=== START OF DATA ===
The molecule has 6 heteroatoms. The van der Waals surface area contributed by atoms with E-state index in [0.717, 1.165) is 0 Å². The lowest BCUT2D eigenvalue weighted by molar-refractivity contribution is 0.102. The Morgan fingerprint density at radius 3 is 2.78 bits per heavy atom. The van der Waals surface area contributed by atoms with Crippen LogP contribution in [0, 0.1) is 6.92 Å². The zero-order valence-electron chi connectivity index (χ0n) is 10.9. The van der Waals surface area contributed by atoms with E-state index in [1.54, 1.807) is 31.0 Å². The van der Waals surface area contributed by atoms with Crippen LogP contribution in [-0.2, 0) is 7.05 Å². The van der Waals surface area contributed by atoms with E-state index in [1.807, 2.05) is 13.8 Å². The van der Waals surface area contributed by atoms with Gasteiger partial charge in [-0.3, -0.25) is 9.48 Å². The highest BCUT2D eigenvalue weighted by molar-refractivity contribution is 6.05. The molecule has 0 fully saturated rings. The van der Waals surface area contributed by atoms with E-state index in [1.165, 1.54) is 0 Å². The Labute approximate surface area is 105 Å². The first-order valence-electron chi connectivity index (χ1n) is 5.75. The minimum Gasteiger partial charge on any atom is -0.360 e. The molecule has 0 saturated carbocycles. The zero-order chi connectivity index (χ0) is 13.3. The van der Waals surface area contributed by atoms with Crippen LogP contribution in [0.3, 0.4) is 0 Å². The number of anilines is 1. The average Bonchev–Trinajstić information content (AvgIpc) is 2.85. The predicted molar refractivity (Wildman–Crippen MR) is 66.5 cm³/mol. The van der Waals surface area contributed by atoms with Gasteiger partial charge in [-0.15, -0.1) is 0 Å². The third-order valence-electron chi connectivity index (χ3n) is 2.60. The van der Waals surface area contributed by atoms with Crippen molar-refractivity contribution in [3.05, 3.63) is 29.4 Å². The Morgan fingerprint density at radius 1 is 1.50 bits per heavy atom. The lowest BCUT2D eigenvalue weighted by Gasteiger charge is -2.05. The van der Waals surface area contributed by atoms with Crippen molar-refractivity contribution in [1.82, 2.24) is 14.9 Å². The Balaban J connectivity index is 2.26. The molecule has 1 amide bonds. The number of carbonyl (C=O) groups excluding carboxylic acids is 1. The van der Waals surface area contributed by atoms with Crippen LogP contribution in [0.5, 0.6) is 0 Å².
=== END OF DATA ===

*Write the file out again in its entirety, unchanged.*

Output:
The molecule has 6 heteroatoms. The van der Waals surface area contributed by atoms with E-state index in [0.717, 1.165) is 0 Å². The lowest BCUT2D eigenvalue weighted by molar-refractivity contribution is 0.102. The Morgan fingerprint density at radius 3 is 2.78 bits per heavy atom. The van der Waals surface area contributed by atoms with Crippen LogP contribution in [0, 0.1) is 6.92 Å². The zero-order valence-electron chi connectivity index (χ0n) is 10.9. The van der Waals surface area contributed by atoms with E-state index in [1.54, 1.807) is 31.0 Å². The van der Waals surface area contributed by atoms with Crippen LogP contribution in [-0.2, 0) is 7.05 Å². The van der Waals surface area contributed by atoms with E-state index in [1.807, 2.05) is 13.8 Å². The van der Waals surface area contributed by atoms with Gasteiger partial charge in [-0.3, -0.25) is 9.48 Å². The highest BCUT2D eigenvalue weighted by molar-refractivity contribution is 6.05. The molecule has 0 fully saturated rings. The van der Waals surface area contributed by atoms with E-state index in [1.165, 1.54) is 0 Å². The Labute approximate surface area is 105 Å². The first-order valence-electron chi connectivity index (χ1n) is 5.75. The minimum Gasteiger partial charge on any atom is -0.360 e. The molecule has 0 saturated carbocycles. The zero-order chi connectivity index (χ0) is 13.3. The van der Waals surface area contributed by atoms with Crippen LogP contribution in [0.3, 0.4) is 0 Å². The number of anilines is 1. The average Bonchev–Trinajstić information content (AvgIpc) is 2.85. The predicted molar refractivity (Wildman–Crippen MR) is 66.5 cm³/mol. The van der Waals surface area contributed by atoms with Gasteiger partial charge in [-0.15, -0.1) is 0 Å². The third-order valence-electron chi connectivity index (χ3n) is 2.60. The van der Waals surface area contributed by atoms with Crippen molar-refractivity contribution in [3.05, 3.63) is 29.4 Å². The Morgan fingerprint density at radius 1 is 1.50 bits per heavy atom. The lowest BCUT2D eigenvalue weighted by Gasteiger charge is -2.05. The van der Waals surface area contributed by atoms with Crippen molar-refractivity contribution in [1.82, 2.24) is 14.9 Å². The Balaban J connectivity index is 2.26. The molecule has 1 amide bonds. The number of carbonyl (C=O) groups excluding carboxylic acids is 1. The van der Waals surface area contributed by atoms with Crippen LogP contribution in [0.5, 0.6) is 0 Å².